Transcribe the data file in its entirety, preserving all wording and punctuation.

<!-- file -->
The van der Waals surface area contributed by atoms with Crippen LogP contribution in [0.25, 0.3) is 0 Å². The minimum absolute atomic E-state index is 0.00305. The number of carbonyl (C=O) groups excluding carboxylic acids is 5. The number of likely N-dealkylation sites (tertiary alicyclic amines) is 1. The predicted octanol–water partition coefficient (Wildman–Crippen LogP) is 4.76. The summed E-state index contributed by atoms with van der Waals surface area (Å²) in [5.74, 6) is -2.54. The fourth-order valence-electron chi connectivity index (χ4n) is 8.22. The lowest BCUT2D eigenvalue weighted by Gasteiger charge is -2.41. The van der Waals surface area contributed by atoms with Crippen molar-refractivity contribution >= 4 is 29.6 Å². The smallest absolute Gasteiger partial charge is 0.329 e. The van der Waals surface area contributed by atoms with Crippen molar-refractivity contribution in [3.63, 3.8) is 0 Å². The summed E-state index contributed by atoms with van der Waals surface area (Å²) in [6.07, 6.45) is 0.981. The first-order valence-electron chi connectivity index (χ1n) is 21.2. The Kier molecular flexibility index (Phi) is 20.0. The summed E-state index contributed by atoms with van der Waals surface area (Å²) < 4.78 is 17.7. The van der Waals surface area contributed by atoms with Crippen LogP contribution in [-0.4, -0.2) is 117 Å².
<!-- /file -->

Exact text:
The van der Waals surface area contributed by atoms with Crippen LogP contribution in [0.25, 0.3) is 0 Å². The minimum absolute atomic E-state index is 0.00305. The number of carbonyl (C=O) groups excluding carboxylic acids is 5. The number of likely N-dealkylation sites (tertiary alicyclic amines) is 1. The predicted octanol–water partition coefficient (Wildman–Crippen LogP) is 4.76. The summed E-state index contributed by atoms with van der Waals surface area (Å²) in [5.74, 6) is -2.54. The fourth-order valence-electron chi connectivity index (χ4n) is 8.22. The lowest BCUT2D eigenvalue weighted by Gasteiger charge is -2.41. The van der Waals surface area contributed by atoms with Crippen molar-refractivity contribution >= 4 is 29.6 Å². The smallest absolute Gasteiger partial charge is 0.329 e. The van der Waals surface area contributed by atoms with Crippen molar-refractivity contribution in [3.63, 3.8) is 0 Å². The summed E-state index contributed by atoms with van der Waals surface area (Å²) in [6.07, 6.45) is 0.981. The first-order valence-electron chi connectivity index (χ1n) is 21.2. The Kier molecular flexibility index (Phi) is 20.0. The summed E-state index contributed by atoms with van der Waals surface area (Å²) < 4.78 is 17.7. The van der Waals surface area contributed by atoms with Crippen LogP contribution in [-0.4, -0.2) is 117 Å².